I guess we’ll see. Why would Greenpeace object to a plant being retrofitted to meet the EPA standards? On what basis would a lawsuit be accepted?

    If you’d bothered to pay attention

    Why don’t we all make an effort to try and keep this civil? Let’s see if we can do it. Just once?

    None of what you then claim has to be the case. I don’t accept the premise that the purpose is ‘control’, when there is a perfectly legitimate argument that makes sense.

    This is to be done by regulation and control of energy, which is why AGW is pushed so hard.

    I haven’t seen any evidence that the scientists working on climate change science are doing it because they believe that regulation and control of energy is important. So I don’t accept the premise.

    CO2 has been known to be almost completely meaningless as a greenhouse gas since the early 70′s.

    Says who? Not a single reputable scientific body in the world would agree with that statement. And as I pointed out, new rules have emerged on smog-forming pollutants, on mercury, on coal ash… none of these regulations have anything to do with climate change per se.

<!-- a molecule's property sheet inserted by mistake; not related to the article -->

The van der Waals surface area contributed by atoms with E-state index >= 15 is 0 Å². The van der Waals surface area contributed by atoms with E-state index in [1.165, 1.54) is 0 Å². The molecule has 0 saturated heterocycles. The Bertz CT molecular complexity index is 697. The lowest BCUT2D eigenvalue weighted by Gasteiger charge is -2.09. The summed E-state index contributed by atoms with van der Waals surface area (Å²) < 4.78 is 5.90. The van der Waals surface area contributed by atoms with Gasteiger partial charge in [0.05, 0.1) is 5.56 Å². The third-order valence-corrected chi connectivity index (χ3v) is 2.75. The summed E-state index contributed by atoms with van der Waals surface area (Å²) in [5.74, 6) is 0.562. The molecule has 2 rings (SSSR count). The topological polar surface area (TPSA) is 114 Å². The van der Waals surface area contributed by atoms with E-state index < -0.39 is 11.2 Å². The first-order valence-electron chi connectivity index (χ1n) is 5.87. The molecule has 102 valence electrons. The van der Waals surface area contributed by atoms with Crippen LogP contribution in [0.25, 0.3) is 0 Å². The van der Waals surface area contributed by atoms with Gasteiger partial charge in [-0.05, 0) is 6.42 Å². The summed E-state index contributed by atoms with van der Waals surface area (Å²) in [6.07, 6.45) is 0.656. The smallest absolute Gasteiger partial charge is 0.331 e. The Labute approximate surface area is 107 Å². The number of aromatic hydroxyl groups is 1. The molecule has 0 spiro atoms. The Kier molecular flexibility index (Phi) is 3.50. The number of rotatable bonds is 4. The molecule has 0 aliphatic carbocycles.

However, CO2 is a byproduct of energy generation/consumption, and is a measure of industrial capacity – using CO2 as backdoor to controlling the worldwide economy was frequently mentioned during the 80′s, which is when AGW began being pushed.

    I’m sorry but that’s just an unproven narrative.

    It has been a stated goal of the watermelons to limit power generation as much as possible and to drive the cost of energy through the roof to its “proper” prices.

    Who specifically are these ‘watermelons’ and are they in positions of power now? Do they have no science to support the regulations?
    Prices which don’t reflect costs are artificial prices. They’re market-failure prices.

    That you have devoted so much energy to a post that attempts to whitewash this tells me you’re a true believer in the envirotard agenda.

    In order to claim that the report is a whitewash you’d need to at least begin to demonstrate it. Neither you nor Alex are anywhere close yet. All you’ve both said is that you both disagree with the broad conclusions.

    Thumb up 1 Thumb down 2

      
  5. Mississippi Yankee says:

    I’ve watched this story for the past few days during which I hoped (and almost prayed… but to whom?) that I would see something more than impotent angry little fist wagging in the air. But alas. ain’t gonna happen, there will be no line drawn in the sand (or coal dust).